The case is still technically open; the only suspect was found not guilty in his trial, which happened sixteen years after the fact. Carpenter is dead now--which is probably why he's allowed to be the murderer in this, because you legally can't defame the dead. And while I'm hardly an expert on the case, I'm pretty sure their evidence kind of boiled down to Everybody Knew He Did It. Which, of course, is insufficient. But in very few cases, you're not trying for audience sympathy for a character when you cast Willem Dafoe. Indeed, he and Kinnear are the only thing which kept me from giving this a negative review. Kinnear is pretty good, but Dafoe is great. The implication, though I'm not sure it's completely intended, is that Carpenter is half in love with Crane and half projects his own self-image on him. And no one can do that like Willem Dafoe. I don't think his version of Carpenter is gay; I think he's bi at most. But he also likes to think that a big shot like Bob Crane needs him to get him chicks.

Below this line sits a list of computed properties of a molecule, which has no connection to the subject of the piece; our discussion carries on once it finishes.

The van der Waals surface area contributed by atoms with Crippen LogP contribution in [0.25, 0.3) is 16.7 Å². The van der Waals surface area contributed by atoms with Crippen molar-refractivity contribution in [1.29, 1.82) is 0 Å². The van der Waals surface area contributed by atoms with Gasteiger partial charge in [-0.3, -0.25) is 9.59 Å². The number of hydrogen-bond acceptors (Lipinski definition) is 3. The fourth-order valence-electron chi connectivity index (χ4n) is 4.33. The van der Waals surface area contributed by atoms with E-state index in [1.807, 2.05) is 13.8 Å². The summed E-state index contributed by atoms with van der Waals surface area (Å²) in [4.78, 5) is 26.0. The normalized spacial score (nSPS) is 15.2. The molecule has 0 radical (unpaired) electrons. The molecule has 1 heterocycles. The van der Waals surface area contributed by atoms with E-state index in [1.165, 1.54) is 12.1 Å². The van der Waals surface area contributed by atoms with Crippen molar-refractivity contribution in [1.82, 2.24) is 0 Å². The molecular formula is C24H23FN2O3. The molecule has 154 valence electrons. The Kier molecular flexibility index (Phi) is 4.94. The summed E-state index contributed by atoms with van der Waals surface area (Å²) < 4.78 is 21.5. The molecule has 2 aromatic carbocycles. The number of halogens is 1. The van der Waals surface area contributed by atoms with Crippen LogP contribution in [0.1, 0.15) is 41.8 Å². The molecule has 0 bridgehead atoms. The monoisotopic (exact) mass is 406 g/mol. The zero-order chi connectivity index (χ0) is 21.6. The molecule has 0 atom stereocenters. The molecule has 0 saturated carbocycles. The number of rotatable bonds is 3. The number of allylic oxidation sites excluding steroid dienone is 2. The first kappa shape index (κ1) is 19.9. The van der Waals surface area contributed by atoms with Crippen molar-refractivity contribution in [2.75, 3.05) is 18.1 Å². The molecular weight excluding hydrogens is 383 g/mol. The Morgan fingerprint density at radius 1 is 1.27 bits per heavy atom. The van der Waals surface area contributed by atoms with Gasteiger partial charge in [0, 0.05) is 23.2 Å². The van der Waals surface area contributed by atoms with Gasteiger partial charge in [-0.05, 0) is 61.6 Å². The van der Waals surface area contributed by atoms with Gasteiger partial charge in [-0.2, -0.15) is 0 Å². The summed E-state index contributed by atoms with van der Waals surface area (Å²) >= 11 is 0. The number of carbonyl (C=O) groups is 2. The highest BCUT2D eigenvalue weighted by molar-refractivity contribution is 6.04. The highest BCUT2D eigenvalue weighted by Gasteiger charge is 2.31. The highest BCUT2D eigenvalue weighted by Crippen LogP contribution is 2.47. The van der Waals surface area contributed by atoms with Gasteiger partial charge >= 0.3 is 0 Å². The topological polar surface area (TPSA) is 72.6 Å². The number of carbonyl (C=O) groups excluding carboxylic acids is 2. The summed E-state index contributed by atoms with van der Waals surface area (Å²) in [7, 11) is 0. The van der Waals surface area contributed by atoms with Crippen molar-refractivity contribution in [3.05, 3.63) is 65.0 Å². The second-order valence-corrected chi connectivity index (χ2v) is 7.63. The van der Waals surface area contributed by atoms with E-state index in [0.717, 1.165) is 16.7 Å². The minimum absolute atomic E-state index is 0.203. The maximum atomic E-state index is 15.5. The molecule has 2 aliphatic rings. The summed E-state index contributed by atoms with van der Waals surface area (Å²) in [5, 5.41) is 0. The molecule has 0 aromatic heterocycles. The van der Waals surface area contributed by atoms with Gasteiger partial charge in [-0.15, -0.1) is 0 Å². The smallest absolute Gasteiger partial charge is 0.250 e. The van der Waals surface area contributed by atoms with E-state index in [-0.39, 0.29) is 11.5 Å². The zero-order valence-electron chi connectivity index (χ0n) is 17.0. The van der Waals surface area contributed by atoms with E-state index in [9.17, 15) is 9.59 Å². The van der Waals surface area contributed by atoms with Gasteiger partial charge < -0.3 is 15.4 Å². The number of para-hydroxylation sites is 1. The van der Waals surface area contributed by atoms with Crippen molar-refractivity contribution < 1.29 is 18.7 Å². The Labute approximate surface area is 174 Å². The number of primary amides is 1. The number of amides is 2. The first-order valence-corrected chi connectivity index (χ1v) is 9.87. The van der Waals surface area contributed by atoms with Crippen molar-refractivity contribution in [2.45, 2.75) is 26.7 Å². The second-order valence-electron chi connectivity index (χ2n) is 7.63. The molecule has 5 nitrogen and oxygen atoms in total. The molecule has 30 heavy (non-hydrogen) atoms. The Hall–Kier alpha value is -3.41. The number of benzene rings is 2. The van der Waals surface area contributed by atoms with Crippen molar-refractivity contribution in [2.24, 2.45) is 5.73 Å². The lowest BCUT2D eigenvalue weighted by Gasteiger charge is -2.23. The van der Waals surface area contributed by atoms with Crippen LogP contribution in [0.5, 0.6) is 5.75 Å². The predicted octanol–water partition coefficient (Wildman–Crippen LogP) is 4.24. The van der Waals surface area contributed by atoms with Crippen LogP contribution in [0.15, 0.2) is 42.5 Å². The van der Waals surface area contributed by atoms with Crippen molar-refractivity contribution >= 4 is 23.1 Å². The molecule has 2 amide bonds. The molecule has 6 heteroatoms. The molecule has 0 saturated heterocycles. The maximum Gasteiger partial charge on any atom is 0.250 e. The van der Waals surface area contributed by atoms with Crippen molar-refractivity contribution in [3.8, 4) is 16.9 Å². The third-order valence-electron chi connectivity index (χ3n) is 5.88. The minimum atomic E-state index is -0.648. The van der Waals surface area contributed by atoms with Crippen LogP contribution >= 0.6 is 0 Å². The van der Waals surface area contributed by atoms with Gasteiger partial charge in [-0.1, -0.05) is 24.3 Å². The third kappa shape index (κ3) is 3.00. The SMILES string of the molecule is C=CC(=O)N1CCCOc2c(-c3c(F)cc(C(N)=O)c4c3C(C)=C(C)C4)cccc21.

Of course, we and the film both know that Bob Crane wasn't really that much of a big shot, and the tragedy of the story is that Bob Crane didn't. He was riding high as Hogan, but that was only going to last him so long. The problem with being iconic for playing a specific role is that the role isn't going to last forever. Eventually, that show is going to go off the air, and you're going to have to count on the hope that audiences will be willing to see you as someone other than, in this case, Colonel Hogan. Unfortunately, that only occasionally happens, and if I had a hit TV show, I'd save every dime I could to pay for the years where I wasn't working. They will come, and they are probably going to be plentiful. And if you get used to a certain freewheeling, high-spending lifestyle, that's going to hurt you in the long run. And Bob Crane let himself get used to it, and it didn't seem to occur to him that "I used to be Hogan" would draw fewer and fewer women as time passed.